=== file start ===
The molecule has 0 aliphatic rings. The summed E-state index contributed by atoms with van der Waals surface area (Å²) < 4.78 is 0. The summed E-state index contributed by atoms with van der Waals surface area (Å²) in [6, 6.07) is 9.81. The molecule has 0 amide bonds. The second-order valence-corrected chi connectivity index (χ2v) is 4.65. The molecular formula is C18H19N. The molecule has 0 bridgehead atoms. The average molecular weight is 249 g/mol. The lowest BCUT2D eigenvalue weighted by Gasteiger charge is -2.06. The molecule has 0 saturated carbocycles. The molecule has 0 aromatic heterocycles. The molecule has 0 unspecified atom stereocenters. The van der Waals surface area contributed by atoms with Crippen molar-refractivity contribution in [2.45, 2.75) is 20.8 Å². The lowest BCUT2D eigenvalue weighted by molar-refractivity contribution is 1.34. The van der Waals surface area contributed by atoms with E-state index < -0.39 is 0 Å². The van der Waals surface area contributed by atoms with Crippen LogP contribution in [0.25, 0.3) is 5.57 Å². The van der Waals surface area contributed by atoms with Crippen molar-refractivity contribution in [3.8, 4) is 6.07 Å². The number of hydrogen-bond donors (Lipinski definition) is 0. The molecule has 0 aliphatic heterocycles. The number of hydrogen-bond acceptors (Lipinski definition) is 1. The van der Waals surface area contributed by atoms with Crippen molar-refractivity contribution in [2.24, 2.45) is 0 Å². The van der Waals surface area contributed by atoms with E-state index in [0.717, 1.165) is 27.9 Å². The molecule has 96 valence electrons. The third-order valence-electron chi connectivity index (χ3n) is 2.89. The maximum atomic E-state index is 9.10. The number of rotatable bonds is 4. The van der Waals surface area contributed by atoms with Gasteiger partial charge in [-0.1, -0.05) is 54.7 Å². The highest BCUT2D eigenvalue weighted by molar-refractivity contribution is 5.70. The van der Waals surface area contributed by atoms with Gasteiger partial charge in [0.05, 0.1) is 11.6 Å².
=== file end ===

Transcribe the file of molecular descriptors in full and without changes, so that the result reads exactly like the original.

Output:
The molecule has 0 aliphatic rings. The summed E-state index contributed by atoms with van der Waals surface area (Å²) < 4.78 is 0. The summed E-state index contributed by atoms with van der Waals surface area (Å²) in [6, 6.07) is 9.81. The molecule has 0 amide bonds. The second-order valence-corrected chi connectivity index (χ2v) is 4.65. The molecular formula is C18H19N. The molecule has 0 bridgehead atoms. The average molecular weight is 249 g/mol. The lowest BCUT2D eigenvalue weighted by Gasteiger charge is -2.06. The molecule has 0 saturated carbocycles. The molecule has 0 aromatic heterocycles. The molecule has 0 unspecified atom stereocenters. The van der Waals surface area contributed by atoms with Crippen molar-refractivity contribution in [2.45, 2.75) is 20.8 Å². The lowest BCUT2D eigenvalue weighted by molar-refractivity contribution is 1.34. The van der Waals surface area contributed by atoms with E-state index < -0.39 is 0 Å². The van der Waals surface area contributed by atoms with Crippen LogP contribution in [0.25, 0.3) is 5.57 Å². The van der Waals surface area contributed by atoms with Crippen molar-refractivity contribution in [3.8, 4) is 6.07 Å². The number of hydrogen-bond donors (Lipinski definition) is 0. The molecule has 0 aliphatic heterocycles. The number of hydrogen-bond acceptors (Lipinski definition) is 1. The van der Waals surface area contributed by atoms with Crippen molar-refractivity contribution in [2.24, 2.45) is 0 Å². The van der Waals surface area contributed by atoms with E-state index in [0.717, 1.165) is 27.9 Å². The molecule has 96 valence electrons. The third-order valence-electron chi connectivity index (χ3n) is 2.89. The maximum atomic E-state index is 9.10. The number of rotatable bonds is 4. The van der Waals surface area contributed by atoms with Gasteiger partial charge in [-0.1, -0.05) is 54.7 Å². The highest BCUT2D eigenvalue weighted by molar-refractivity contribution is 5.70. The van der Waals surface area contributed by atoms with Gasteiger partial charge in [0.05, 0.1) is 11.6 Å².